Wild Fields

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Map of the Wild Fields in the 17th century
Delineatio Generalis Camporum Desertorum vulgo Ukraina (General sketch of deserted fields commonly Ukraina)

The Wild Fields (Russian: Дикое Поле, romanizedDikoye Polye, Ukrainian: Дике Поле, romanizedDyke Pole, Polish: Dzikie pola, Lithuanian: Dykra, Latin: Loca deserta or Latin: campi deserti inhabitati, also translated as "the Wilderness") is a historical term used in the Polish–Lithuanian documents of the 16th to 18th centuries[1] to refer to the Pontic steppe of Ukraine, north of the Black Sea and Azov Sea, the South and the East Ukraine. According to Ukrainian historian Vitaliy Shcherbak the term appeared sometime in the 15th century for territory between Dniester and mid-stream of Volga when a colonization of the region by Cossacks started.[2] Shcherbak notes that the term's contemporaries, such as Michalo Lituanus [lt; ru],[3][4] Blaise de Vigenère, and Józef Wereszczyński [pl; ru],[5] wrote about the unseen[clarification needed] natural riches of the steppes and the Dnieper basin.[2]

The territory was ruled by the Golden Horde until the Battle of Blue Waters (1362), which allowed Algirdas to claim it for the Grand Duchy of Lithuania. As a result of the Battle of the Vorskla River in 1399, his successor Vytautas lost the territory to Temur Qutlugh, the khan of the Golden Horde. In 1441 the western section of the Wild Fields, Yedisan, came to be dominated by the Crimean Khanate, a political entity controlled by the expanding Ottoman Empire from the 16th century onward. The Wild Fields were also dominated by the Zaporizhian Cossacks, as reflected in works of the Polish theologian and Catholic bishop of Kyiv Józef Wereszczyński.[5] Cossacks explored the fields under condition of permanent fight against population of the Tatar's uluses, Nogai Horde, Crimean Khanate.[2]

The Wild Fields were traversed by the Muravsky Trail and Izyumsky Trail, important warpaths used by the Crimean Tatars to invade and pillage the Grand Duchy of Moscow.[citation needed] The Crimean-Nogai Raids, a long period of raids and fighting between Crimean Tatars, Nogai Horde, Grand Duchy of Lithuania, and the Grand Duchy of Moscow, brought considerable devastation and depopulation to this area before the rise of the Zaporozhian Cossacks, who periodically sailed down the Dnieper in dugouts from their base at Khortytsia and raided the coast of the Black Sea.[citation needed] The Turks built several fortress towns to defend the littoral, including Kara Kerman (Ochakiv) and Khadjibey (Odessa).[citation needed]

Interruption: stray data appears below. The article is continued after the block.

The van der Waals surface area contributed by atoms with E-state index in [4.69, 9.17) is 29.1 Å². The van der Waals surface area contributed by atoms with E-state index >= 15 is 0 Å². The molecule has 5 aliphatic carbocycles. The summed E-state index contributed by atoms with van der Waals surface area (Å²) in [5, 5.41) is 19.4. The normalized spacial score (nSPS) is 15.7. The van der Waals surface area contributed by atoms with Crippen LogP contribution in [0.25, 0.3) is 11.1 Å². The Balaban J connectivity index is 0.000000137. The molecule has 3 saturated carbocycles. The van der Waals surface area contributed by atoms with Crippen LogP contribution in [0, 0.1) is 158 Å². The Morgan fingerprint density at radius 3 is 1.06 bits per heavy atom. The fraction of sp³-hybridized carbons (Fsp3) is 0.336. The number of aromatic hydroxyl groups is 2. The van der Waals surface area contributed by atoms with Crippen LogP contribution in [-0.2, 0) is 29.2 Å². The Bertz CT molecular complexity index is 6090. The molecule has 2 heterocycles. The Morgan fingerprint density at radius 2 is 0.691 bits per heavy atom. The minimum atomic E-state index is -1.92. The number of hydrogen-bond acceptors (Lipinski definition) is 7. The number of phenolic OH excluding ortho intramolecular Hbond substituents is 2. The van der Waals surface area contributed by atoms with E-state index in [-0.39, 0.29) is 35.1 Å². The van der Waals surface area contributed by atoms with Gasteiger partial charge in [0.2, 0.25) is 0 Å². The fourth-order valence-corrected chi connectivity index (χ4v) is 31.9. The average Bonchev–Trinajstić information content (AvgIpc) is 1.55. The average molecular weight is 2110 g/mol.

By the 17th century, the east part of the Wild Fields had been settled by runaway peasants and serfs who made up the core of the Cossackdom.[6] During the Khmelnytsky Uprising the north part of this area was settled by the Cossacks from the Dnieper basin and came to be known as Sloboda Ukraine.[citation needed] After a series of Russo-Turkish wars waged by Catherine the Great, the area formerly controlled by the Ottomans and the Crimeans was incorporated into the Russian Empire.[citation needed] In the 20th century, the region was divided among Ukraine, Moldova, and Russia.[citation needed]


  1. ^ Camporum Desertorum vulgo Ukraina by Guillaume Le Vasseur de Beauplan, Cum Privilegio S.R.M. Poloniae. Gedani 1648; Campi Deserti citra Boristhenem, abo Dzike Polie Polish–Lithuanian, by Ian Jansson, c. 1663, Amsterdam
  2. ^ a b c Shcherbak, V. Wild Field (ДИКЕ ПОЛЕ). Encyclopedia of History of Ukraine. 2004
  3. ^ http://resource.history.org.ua/cgi-bin/eiu/history.exe?C21COM=2&I21DBN=EIU&P21DBN=EIU&Image_file_name=IMG/Mykhalon_Lytvyn.jpg
  4. ^ Michalo Lituanus, De moribus Tartarorum, Lituanorum et Moscorum fragmina X, multiplici historia referta, 1550.
  5. ^ a b Sas, P. Duchy of the Zaporizhian Host, the project of Józef Wereszczyński (КНЯЗІВСТВО ВІЙСЬКО ЗАПОРОЗЬКЕ, ПРОЕКТ ЙОСИПА ВЕРЕЩИНСЬКОГО). Encyclopedia of History of Ukraine
  6. ^ Kármán, Gábor; Kunčević, Lovro (20 June 2013). "The European Tributary States of the Ottoman Empire in the Sixteenth and Seventeenth Centuries". BRILL. Retrieved 18 April 2018 – via Google Books.

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